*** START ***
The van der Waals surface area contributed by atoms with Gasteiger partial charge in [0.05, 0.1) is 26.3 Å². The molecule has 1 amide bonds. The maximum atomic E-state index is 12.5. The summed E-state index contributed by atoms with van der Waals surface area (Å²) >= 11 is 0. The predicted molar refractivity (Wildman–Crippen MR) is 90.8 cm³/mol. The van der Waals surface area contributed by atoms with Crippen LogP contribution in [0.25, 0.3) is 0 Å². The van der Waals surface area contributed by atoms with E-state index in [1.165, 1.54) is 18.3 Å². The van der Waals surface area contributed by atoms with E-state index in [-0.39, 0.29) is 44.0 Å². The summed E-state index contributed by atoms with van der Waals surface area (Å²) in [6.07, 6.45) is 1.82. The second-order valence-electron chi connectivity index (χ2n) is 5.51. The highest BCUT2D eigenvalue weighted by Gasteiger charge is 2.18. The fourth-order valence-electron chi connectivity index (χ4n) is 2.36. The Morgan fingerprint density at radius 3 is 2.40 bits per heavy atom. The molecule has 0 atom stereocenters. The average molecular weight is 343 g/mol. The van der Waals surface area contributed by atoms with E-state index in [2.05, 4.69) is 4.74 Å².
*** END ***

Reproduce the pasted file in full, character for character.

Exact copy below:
The van der Waals surface area contributed by atoms with Gasteiger partial charge in [0.05, 0.1) is 26.3 Å². The molecule has 1 amide bonds. The maximum atomic E-state index is 12.5. The summed E-state index contributed by atoms with van der Waals surface area (Å²) >= 11 is 0. The predicted molar refractivity (Wildman–Crippen MR) is 90.8 cm³/mol. The van der Waals surface area contributed by atoms with Crippen LogP contribution in [0.25, 0.3) is 0 Å². The van der Waals surface area contributed by atoms with E-state index in [1.165, 1.54) is 18.3 Å². The van der Waals surface area contributed by atoms with E-state index in [-0.39, 0.29) is 44.0 Å². The summed E-state index contributed by atoms with van der Waals surface area (Å²) in [6.07, 6.45) is 1.82. The second-order valence-electron chi connectivity index (χ2n) is 5.51. The highest BCUT2D eigenvalue weighted by Gasteiger charge is 2.18. The fourth-order valence-electron chi connectivity index (χ4n) is 2.36. The Morgan fingerprint density at radius 3 is 2.40 bits per heavy atom. The molecule has 0 atom stereocenters. The average molecular weight is 343 g/mol. The van der Waals surface area contributed by atoms with E-state index in [2.05, 4.69) is 4.74 Å².